ISTANBUL: Hasan Ayhan followed his wife’s instructions last week and took their savings to buy gold at Istanbul’s Grand Bazaar as Turks scooped up bullion worth $7 billion in a just a fortnight.
With memories of a currency crisis which rocked Turkey’s economy only two years ago fresh in his mind, the retired police officer was among those playing it safe as he queued in the city’s sprawling market, where a screen showed the gold price rise by one Turkish lira ($0.1366) in just 10 minutes.
“I think it is the best investment right now so I converted my dollars to buy gold,” the 57-year-old said. “I might withdraw my lira and buy gold with it too, but I am scared to go to the bank right now because of coronavirus.”
The day after Ayhan bought his gold on Aug. 6, the lira hit a historic low and remains skittish, laying bare concerns that Turkey’s reserves have been badly depleted by market interventions, which are showing signs of fizzling out.
Turks traditionally use gold for savings and there may be 5,000 tons of it “under mattresses,” with more added after the recent buying spree, Mehmet Ali Yildirimturk, deputy head of an Istanbul gold shops association, said.
Although bullion has never been more expensive, vendors at the Grand Bazaar said almost no one was selling their gold jewelry. There are only buyers.
“I’ve been chatting with hundreds of people who are thinking about selling their cars or houses to invest in gold,” vendor Gunay Gunes said.
In the last three weeks, as selling gripped the lira, local holdings of hard assets such as dollars and gold jumped $15 billion to a record of nearly $220 billion.
There is no evidence suggesting people are about to pull savings from banks, and this week the lira has hovered around 7.3 versus the dollar, although it remains among the worst emerging-market performers this year.
Demand has eased since Turks withdrew some $2 billion in hard foreign cash from their banks during a March-May period in which a lockdown was imposed and the lira hit its last low. Analysts say that if Ankara cannot boost confidence in the currency, which has fallen almost 20 percent this year, import-heavy Turkey risks inflation and even a balance of payments crisis that will worsen fallout from the coronavirus crisis.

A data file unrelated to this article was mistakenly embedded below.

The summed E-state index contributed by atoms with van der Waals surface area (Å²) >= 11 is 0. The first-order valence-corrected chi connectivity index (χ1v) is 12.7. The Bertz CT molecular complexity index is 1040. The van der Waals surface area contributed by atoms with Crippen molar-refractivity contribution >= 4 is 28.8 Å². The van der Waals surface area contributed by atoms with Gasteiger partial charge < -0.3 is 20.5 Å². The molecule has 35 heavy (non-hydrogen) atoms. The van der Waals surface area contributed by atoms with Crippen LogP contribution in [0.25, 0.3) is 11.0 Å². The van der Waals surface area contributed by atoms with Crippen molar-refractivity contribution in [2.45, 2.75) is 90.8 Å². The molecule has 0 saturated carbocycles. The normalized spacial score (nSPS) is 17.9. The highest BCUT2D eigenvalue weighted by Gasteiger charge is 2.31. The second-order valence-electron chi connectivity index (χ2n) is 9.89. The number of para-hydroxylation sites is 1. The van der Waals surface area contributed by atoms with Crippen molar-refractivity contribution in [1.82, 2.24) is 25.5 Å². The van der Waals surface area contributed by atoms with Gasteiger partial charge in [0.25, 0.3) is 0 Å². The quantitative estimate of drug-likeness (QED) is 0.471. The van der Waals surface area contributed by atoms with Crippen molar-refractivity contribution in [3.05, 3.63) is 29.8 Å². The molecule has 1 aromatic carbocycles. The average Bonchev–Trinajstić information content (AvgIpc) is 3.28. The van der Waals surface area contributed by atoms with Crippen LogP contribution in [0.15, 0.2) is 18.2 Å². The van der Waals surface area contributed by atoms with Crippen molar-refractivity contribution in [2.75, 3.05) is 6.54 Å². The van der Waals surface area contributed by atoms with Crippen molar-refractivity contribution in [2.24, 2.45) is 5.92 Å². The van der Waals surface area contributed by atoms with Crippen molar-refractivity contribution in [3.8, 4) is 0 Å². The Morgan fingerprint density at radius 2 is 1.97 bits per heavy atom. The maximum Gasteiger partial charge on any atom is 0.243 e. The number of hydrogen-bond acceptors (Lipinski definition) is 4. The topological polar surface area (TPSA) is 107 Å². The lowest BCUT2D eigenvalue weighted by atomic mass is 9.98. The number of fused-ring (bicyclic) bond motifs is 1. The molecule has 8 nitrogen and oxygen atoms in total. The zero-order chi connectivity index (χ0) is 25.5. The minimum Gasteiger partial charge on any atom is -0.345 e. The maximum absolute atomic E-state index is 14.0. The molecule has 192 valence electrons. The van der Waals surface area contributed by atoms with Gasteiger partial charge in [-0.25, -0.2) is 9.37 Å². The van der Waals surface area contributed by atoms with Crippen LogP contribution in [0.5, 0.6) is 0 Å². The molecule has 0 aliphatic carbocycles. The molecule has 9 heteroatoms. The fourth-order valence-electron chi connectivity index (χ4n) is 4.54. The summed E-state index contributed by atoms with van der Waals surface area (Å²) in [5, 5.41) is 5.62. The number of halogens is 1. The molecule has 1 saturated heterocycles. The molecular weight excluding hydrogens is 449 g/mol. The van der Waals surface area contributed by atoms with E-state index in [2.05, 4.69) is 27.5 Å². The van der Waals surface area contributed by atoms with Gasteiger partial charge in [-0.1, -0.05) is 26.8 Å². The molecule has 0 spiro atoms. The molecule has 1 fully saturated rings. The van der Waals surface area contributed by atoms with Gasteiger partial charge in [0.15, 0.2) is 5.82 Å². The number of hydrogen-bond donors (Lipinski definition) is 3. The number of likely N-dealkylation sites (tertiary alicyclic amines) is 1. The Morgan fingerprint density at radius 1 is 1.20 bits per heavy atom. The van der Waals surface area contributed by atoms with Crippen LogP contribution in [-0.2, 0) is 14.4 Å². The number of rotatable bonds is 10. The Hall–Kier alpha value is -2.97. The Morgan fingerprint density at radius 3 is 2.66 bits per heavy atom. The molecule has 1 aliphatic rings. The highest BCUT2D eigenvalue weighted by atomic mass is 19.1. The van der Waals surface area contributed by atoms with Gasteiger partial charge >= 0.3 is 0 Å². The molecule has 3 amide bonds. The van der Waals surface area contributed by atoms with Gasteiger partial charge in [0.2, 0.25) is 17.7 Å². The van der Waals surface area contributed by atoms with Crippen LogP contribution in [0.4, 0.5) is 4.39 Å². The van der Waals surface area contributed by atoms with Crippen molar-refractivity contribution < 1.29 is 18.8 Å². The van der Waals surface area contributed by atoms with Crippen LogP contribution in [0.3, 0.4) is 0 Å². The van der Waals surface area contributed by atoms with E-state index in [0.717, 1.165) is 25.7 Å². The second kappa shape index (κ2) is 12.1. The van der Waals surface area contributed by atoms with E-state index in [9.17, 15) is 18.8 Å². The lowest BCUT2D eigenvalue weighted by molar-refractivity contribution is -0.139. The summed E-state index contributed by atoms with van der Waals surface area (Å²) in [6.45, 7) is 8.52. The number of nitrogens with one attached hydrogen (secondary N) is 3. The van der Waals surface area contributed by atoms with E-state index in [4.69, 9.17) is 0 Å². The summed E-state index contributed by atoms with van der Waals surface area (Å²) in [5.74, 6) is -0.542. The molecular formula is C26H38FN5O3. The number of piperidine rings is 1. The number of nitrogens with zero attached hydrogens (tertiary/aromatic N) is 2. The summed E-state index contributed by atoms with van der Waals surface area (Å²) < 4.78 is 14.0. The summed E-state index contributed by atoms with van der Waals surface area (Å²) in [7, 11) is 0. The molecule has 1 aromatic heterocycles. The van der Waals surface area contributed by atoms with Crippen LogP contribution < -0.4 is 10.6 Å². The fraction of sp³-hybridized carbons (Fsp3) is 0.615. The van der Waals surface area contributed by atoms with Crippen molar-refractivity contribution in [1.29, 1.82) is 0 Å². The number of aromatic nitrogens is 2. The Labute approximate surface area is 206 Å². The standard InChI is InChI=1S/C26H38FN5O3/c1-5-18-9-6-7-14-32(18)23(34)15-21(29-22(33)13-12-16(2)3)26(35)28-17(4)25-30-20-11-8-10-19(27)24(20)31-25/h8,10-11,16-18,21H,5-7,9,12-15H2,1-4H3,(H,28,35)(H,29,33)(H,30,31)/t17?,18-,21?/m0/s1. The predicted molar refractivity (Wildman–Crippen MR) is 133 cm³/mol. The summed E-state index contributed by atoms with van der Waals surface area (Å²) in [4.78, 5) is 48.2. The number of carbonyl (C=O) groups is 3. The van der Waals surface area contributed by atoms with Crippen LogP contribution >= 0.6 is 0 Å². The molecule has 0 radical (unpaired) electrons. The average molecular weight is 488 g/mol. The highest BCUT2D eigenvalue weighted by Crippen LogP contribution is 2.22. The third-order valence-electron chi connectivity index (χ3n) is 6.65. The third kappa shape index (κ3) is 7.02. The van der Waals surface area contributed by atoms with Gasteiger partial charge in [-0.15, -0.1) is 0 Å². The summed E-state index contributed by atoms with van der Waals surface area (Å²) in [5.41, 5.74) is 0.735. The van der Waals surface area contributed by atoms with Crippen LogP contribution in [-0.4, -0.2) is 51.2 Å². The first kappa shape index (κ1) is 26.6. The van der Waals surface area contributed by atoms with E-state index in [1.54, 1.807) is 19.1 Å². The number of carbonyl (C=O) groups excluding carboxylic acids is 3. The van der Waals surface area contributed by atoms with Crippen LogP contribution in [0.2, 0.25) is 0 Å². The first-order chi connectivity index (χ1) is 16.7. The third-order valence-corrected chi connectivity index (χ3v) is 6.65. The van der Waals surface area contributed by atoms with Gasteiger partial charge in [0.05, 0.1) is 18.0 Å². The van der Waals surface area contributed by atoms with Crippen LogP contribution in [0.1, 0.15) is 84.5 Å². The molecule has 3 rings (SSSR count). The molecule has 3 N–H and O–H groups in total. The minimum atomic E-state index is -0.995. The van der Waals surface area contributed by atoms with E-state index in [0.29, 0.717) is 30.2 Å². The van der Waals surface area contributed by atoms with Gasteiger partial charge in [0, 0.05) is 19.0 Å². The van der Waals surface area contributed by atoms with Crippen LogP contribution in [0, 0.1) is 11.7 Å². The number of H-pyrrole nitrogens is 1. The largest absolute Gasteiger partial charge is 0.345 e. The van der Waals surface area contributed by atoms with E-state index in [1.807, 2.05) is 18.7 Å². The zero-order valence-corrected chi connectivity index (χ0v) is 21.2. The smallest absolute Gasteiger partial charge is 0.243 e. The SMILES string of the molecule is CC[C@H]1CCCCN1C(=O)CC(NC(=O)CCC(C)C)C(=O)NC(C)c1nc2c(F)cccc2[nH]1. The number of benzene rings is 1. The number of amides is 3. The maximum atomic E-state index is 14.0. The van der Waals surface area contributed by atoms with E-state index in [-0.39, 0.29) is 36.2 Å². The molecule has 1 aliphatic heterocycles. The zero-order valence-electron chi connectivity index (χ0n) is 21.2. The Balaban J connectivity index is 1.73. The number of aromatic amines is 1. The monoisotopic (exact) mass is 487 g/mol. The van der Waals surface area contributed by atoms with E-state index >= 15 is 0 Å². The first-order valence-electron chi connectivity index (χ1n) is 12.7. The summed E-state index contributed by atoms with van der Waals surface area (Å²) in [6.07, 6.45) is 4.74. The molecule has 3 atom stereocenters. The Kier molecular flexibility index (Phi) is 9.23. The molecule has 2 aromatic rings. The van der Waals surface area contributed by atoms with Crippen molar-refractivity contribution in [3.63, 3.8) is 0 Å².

Given foreign investors now have only a small stake in Turkish assets, they say the key for President Recep Tayyip Erdogan’s government is convincing Turks to stop turning to the perceived stability of dollars and gold.
The central bank and treasury did not immediately comment on the dollarization trend or any policy response.
Finance Minister Berat Albayrak, Erdogan’s son-in-law, said on Wednesday the lira’s competitiveness was more important than exchange rate volatility.
The central bank has effectively borrowed on local dollar liquidity to fuel foreign exchange market interventions, which are meant to stabilize the lira.
Through Turkish state banks, which together are “short” foreign exchange by $12 billion, the central bank has sold over $110 billion since last year. In turn, the bank’s gross FX buffer has fallen by nearly half this year to below $47 billion, its lowest in years.
The central bank has said its reserves naturally fluctuate in stressful periods, and the treasury says the bank intervenes at times to stabilize the currency.
But ratings agencies say Ankara should take decisive steps, such as an interest rate hike, to rebuild reserves and restore confidence. Otherwise, rising current account deficits and possible debt defaults could tarnish a solid reputation for meeting foreign obligations.
“Locals don’t want to keep Turkish lira, they’ve been dollarizing and buying gold. Turks have hardly ever done that,” said Shamaila Khan, New York-based head of EM debt strategy at AllianceBernstein, which manages $600 billion. “That is why you need proactive policies because if you get to that stage where locals are unwilling to keep their money in the bank then you’re heading to a balance of payments crisis. That’s when the alarm bells will start ringing.”
Some banks imposed fees on withdrawals this week, while the central bank has curbed cheap credit channels it opened to ease the coronavirus fallout. Yet while lira deposits now earn more than the 8.25 percent policy rate, their real return is negative with inflation at 11.8 percent.
Traders say such backdoor tightening needs to reach 11.25 percent to stabilize the lira, which has nearly halved in value since early 2018.
Market expectations have risen for a formal rate hike that economists say would reinforce central bank independence, even while it could slow economic recovery.
Politics may stand in the way.Erdogan, whose popularity has dipped this year, holds the view that high rates cause inflation, and sacked the last central bank governor for disobedience.
He said on Monday he hoped market rates would fall further.
But firms such as System Denim, which imports materials and makes clothes for companies like Zara and Diesel, are feeling the pinch from rising costs. Owner Seref Fayat said he converted his 4 percent euro-denominated loans to lira at 10 percent. “No need to take on additional FX risk,” he said. “I pay a higher rate, but at least I can see ahead.”